Mahatma Letter No. 129

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Quick Facts
People involved
Written by: Koot Hoomi
Received by: A. P. Sinnett
Sent via: unknown
Dates
Written on: unknown
Received on: August 1884
Other dates: none
Places
Sent from: unknown
Received at: London
Via: none
This is Letter No. 60 in Barker numbering. See below for Context and background.



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Cover sheet

A. P. Sinnett Esq


129-0_Envelope_6906_thm.jpg


NOTES:

  • Followed by characters in an unknown script.

Page 1 transcription, image, and notes

My good friend — Shakespeare said truly that "our doubts are traitors." Why should you doubt or create in your mind ever growing monsters? A little more knowledge in occult laws would have set your mind at rest long ago, avoided many a tear to your gentle lady and pang to yourself. Know then that even the chelas of the same guru are often made to separate and keep apart for long months while the process of development is going on — simply on account


129-1_6907_thm.jpg

NOTES:

  • Text is written at bottom of page

Page 1 - bottom

of the two contrary magnetisms that attracting each other prevent mutual and INDIVIDUALIZED development in some one direction. There is no offence meant or even possible. This ignorance has caused of late immense suffering on all sides. When shall you trust implicitly, in my heart if not in my wisdom for which I claim no recognition on your part? It is extremely painful to see you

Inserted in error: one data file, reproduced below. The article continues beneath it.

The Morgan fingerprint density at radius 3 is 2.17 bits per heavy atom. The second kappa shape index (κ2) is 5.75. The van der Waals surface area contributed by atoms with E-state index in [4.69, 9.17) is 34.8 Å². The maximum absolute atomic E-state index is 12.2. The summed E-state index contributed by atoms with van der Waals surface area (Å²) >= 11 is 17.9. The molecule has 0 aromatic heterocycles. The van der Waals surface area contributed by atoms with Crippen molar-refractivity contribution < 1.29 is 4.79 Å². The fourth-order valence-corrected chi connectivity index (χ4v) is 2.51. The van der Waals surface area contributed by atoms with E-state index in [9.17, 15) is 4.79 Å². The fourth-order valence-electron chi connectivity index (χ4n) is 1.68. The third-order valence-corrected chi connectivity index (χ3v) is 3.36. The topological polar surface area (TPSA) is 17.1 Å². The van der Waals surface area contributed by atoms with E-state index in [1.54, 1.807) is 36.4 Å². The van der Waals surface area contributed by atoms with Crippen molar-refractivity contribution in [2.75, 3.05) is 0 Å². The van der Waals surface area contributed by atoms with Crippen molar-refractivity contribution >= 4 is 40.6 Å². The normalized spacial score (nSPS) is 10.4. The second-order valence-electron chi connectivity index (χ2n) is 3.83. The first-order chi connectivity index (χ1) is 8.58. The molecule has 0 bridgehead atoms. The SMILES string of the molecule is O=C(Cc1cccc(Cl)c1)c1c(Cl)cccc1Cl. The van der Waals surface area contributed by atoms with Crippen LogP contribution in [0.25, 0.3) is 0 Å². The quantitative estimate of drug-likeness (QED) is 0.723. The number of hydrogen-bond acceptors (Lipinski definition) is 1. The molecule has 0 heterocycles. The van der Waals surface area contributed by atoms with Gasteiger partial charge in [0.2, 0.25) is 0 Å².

129-1_6907_thm.jpg


NOTES:

  • Text was written upside-down at the top of the sheet.

Page 2

wandering about in a dark labyrinth created by your own doubts every issue of which, moreover, you close with your own hands. I believe you are now satisfied with my portrait made by Herr Schmiechen and as dissatisfied with the one you have? Yet all are like in their way. Only while the others are the productions of chelas, the last one was painted with M.'s hand on the artist's head, and often on his arm.

K.H.

Pray remain for the Wednesday meeting — if you feel you are not to leave the INNER CIRCLE. Otherwise — go, remembering my friendship had WARNED YOU. Only avoid, if you do, hurting the feelings of those who sin thro' an excess, not lack of devotion.


129-2_6908_thm.jpg

NOTES:

Context and background

Physical description of letter

The original is in the British Library, Folio 3. George Linton and Virginia Hanson described the letter this way:

KH script in blue pencil on a single sheet of heavy rough paper which looks as though it had been cut by hand. The envelope is preserved in the folio, It is a small white one, bearing only the address "A. P. Sinnett, Esq." in blue pencil and KH script. Beneath this are some unrecognizable characters. There is no stamp or postmark.[1]

Publication history

Commentary about this letter

Notes

  1. George E. Linton and Virginia Hanson, eds., Readers Guide to The Mahatma Letters to A. P. Sinnett (Adyar, Chennai, India: Theosophical Publishing House, 1972), 200.


Additional resources